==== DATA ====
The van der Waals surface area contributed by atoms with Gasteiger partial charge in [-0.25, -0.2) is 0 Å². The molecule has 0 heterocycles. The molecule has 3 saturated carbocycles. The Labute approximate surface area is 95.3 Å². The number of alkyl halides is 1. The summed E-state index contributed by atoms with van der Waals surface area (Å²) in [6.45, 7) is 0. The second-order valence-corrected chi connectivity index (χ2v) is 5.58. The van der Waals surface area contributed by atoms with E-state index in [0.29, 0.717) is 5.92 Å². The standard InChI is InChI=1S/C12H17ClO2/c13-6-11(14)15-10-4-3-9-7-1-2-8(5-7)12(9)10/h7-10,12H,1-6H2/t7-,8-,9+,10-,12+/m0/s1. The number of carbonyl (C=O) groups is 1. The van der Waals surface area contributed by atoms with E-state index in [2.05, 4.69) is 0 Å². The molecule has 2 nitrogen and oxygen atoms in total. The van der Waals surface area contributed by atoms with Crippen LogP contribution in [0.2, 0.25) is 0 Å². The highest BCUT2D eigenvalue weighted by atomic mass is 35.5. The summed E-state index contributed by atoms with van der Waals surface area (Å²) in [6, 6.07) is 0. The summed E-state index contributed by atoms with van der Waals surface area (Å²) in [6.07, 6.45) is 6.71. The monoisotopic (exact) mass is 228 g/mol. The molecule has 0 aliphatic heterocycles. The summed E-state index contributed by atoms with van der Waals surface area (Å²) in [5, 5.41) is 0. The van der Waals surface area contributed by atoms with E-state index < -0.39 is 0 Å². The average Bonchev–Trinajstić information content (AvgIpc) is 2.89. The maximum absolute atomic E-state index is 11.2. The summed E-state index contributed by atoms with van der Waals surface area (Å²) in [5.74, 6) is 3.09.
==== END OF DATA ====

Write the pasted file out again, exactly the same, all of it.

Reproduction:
The van der Waals surface area contributed by atoms with Gasteiger partial charge in [-0.25, -0.2) is 0 Å². The molecule has 0 heterocycles. The molecule has 3 saturated carbocycles. The Labute approximate surface area is 95.3 Å². The number of alkyl halides is 1. The summed E-state index contributed by atoms with van der Waals surface area (Å²) in [6.45, 7) is 0. The second-order valence-corrected chi connectivity index (χ2v) is 5.58. The van der Waals surface area contributed by atoms with E-state index in [0.29, 0.717) is 5.92 Å². The standard InChI is InChI=1S/C12H17ClO2/c13-6-11(14)15-10-4-3-9-7-1-2-8(5-7)12(9)10/h7-10,12H,1-6H2/t7-,8-,9+,10-,12+/m0/s1. The number of carbonyl (C=O) groups is 1. The van der Waals surface area contributed by atoms with E-state index in [2.05, 4.69) is 0 Å². The molecule has 2 nitrogen and oxygen atoms in total. The van der Waals surface area contributed by atoms with Crippen LogP contribution in [0.2, 0.25) is 0 Å². The highest BCUT2D eigenvalue weighted by atomic mass is 35.5. The summed E-state index contributed by atoms with van der Waals surface area (Å²) in [6, 6.07) is 0. The summed E-state index contributed by atoms with van der Waals surface area (Å²) in [6.07, 6.45) is 6.71. The monoisotopic (exact) mass is 228 g/mol. The molecule has 0 aliphatic heterocycles. The summed E-state index contributed by atoms with van der Waals surface area (Å²) in [5, 5.41) is 0. The van der Waals surface area contributed by atoms with E-state index < -0.39 is 0 Å². The average Bonchev–Trinajstić information content (AvgIpc) is 2.89. The maximum absolute atomic E-state index is 11.2. The summed E-state index contributed by atoms with van der Waals surface area (Å²) in [5.74, 6) is 3.09.